In a February 6th article from last year (found on pg 14) we were told a formal application would be submitted sometime in the spring or summer:
It’s over a year later and the Town’s planning manager confirmed no site plan application has been made for the property.
The last we heard in The Auroran was this October 1st piece regarding discussion surrounding the councils approval of demolition: http://www.newspapers-online.com/auroran/?p=8312
With all the back-story established it is this Aurora piece I want to explore further as it pertains to environmental remediation and overall community safety.
Clr. Humfreys is quoted as saying:
“In this case, the developer is great at what they do from an environmental perspective, taking brown space and making it safe, making it a great area moving forward”
Clr. Able also weighed in:
“I am just thrilled we have a developer that is an expert on brownfield coming to our Town to do a fantastic thing on the tannery”
Both sat on the town’s Heritage Advisory Committee where during its September 8th meeting confirmation was given that the developer was committed to doing truck wash-downs and soil screens during the demolition as per requests of neighbors.
Here is a short audio clip extracted that confirms this:
Having seen many photos during the stages of demolition there is little evidence I can see that this commitment has been upheld. In addition to the main photograph showing plumes of dust here are a few others:
* color photos provided by local photograpgher Peter Cameron, copyright 2014
Back on January 5th I contacted Clr. Abel with a request that I be provided with the written procedure that is being adhered to onsite and any records/logs of the truck traffic from the site complete with photo evidence of wash downs as these would go a long way to ease concerns of disturbing a documented brownfield site.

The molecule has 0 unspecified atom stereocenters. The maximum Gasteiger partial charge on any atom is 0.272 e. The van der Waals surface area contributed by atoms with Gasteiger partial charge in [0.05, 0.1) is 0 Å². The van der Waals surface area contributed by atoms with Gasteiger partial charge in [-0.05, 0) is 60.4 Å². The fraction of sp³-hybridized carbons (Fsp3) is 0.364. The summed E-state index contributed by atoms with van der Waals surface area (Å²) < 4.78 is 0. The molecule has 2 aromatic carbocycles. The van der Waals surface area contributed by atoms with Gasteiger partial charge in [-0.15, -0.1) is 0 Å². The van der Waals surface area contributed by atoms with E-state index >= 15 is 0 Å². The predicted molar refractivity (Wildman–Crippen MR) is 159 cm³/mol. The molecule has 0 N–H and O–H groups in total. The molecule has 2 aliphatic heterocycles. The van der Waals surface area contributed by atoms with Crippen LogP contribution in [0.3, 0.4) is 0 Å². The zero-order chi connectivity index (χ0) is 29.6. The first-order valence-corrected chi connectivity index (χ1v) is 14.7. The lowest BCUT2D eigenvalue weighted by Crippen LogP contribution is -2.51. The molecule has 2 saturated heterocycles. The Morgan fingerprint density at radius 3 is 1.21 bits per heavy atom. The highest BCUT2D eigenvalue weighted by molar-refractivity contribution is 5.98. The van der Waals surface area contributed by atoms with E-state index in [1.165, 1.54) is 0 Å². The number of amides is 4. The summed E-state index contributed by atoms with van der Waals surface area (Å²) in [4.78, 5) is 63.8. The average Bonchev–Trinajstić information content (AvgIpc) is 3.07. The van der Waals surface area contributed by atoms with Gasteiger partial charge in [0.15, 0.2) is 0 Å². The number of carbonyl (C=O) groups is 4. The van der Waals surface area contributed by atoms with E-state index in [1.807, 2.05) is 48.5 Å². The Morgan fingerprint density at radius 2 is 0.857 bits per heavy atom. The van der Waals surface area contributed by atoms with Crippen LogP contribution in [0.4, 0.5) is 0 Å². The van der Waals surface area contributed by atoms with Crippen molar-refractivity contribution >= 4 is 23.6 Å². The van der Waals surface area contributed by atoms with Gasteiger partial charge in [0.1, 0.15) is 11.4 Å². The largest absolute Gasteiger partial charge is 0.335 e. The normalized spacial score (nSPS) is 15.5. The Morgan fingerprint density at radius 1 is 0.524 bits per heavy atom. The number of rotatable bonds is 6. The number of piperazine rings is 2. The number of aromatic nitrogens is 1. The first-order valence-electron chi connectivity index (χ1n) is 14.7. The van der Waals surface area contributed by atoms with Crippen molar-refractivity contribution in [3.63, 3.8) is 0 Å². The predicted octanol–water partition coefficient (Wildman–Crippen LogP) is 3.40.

Clr. Abel very promptly contacted the developer directly and informed me a report would be returned shortly.
After receiving weeks and weeks of delay and excuses returned by the developer but no report I contacted town staff.
Here is what I now understand:
– The developer will provide details of their activities on the site, when they feel like it.
– The developer is able to re-mediate the site fully without having a site plan application.
– Oversight of this remediation is to be done by the Ministry of The Environment.
Let’s contrast this with Mayor Dawe’s assessment:
“No municipality would want a brownfield in their Town and it is their “obligation” to do something about it.”
Okay, so exactly what is The Town doing about monitoring these obligations and ensuring compliance?
If the town is trying to sell themselves as “providing an exceptional quality of life for all” it may be a better use of bylaw services to work in conjunction with the M.O.E. and monitor this site than say having them staked-out at town park to issue parking tickets.
It may also be in the town’s interest to use its $500,000+ communication budget to keep residents up to date on this project.
The town may have been clueless when they recently purchased a federally contaminated site at town park, but they can’t claim ignorance here.
Is council really working together to get things done? or are they complacent in turning a blind eye on how others get things done?